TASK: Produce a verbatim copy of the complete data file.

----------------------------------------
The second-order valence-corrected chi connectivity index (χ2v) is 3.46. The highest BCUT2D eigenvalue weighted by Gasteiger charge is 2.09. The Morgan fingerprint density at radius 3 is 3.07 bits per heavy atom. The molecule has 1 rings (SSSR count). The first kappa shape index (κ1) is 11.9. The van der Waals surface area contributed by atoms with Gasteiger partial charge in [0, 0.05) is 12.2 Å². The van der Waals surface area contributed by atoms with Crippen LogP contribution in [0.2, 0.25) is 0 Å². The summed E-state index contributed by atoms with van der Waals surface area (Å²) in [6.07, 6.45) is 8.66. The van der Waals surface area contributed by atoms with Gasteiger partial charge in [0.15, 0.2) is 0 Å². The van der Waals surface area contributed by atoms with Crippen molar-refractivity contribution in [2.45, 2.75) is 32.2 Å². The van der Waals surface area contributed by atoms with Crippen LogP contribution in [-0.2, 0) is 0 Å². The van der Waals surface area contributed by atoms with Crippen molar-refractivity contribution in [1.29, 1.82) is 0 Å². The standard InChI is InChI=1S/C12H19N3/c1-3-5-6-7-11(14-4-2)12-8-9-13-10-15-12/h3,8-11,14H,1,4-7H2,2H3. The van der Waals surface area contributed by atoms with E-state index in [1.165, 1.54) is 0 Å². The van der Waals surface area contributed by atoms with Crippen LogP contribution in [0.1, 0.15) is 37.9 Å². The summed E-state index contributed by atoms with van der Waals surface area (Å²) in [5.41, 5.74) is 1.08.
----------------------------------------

The second-order valence-corrected chi connectivity index (χ2v) is 3.46. The highest BCUT2D eigenvalue weighted by Gasteiger charge is 2.09. The Morgan fingerprint density at radius 3 is 3.07 bits per heavy atom. The molecule has 1 rings (SSSR count). The first kappa shape index (κ1) is 11.9. The van der Waals surface area contributed by atoms with Gasteiger partial charge in [0, 0.05) is 12.2 Å². The van der Waals surface area contributed by atoms with Crippen LogP contribution in [0.2, 0.25) is 0 Å². The summed E-state index contributed by atoms with van der Waals surface area (Å²) in [6.07, 6.45) is 8.66. The van der Waals surface area contributed by atoms with Gasteiger partial charge in [0.15, 0.2) is 0 Å². The van der Waals surface area contributed by atoms with Crippen molar-refractivity contribution in [2.45, 2.75) is 32.2 Å². The van der Waals surface area contributed by atoms with Crippen LogP contribution in [-0.2, 0) is 0 Å². The van der Waals surface area contributed by atoms with Crippen molar-refractivity contribution in [1.29, 1.82) is 0 Å². The standard InChI is InChI=1S/C12H19N3/c1-3-5-6-7-11(14-4-2)12-8-9-13-10-15-12/h3,8-11,14H,1,4-7H2,2H3. The van der Waals surface area contributed by atoms with E-state index in [1.165, 1.54) is 0 Å². The van der Waals surface area contributed by atoms with Crippen LogP contribution in [0.1, 0.15) is 37.9 Å². The summed E-state index contributed by atoms with van der Waals surface area (Å²) in [5.41, 5.74) is 1.08.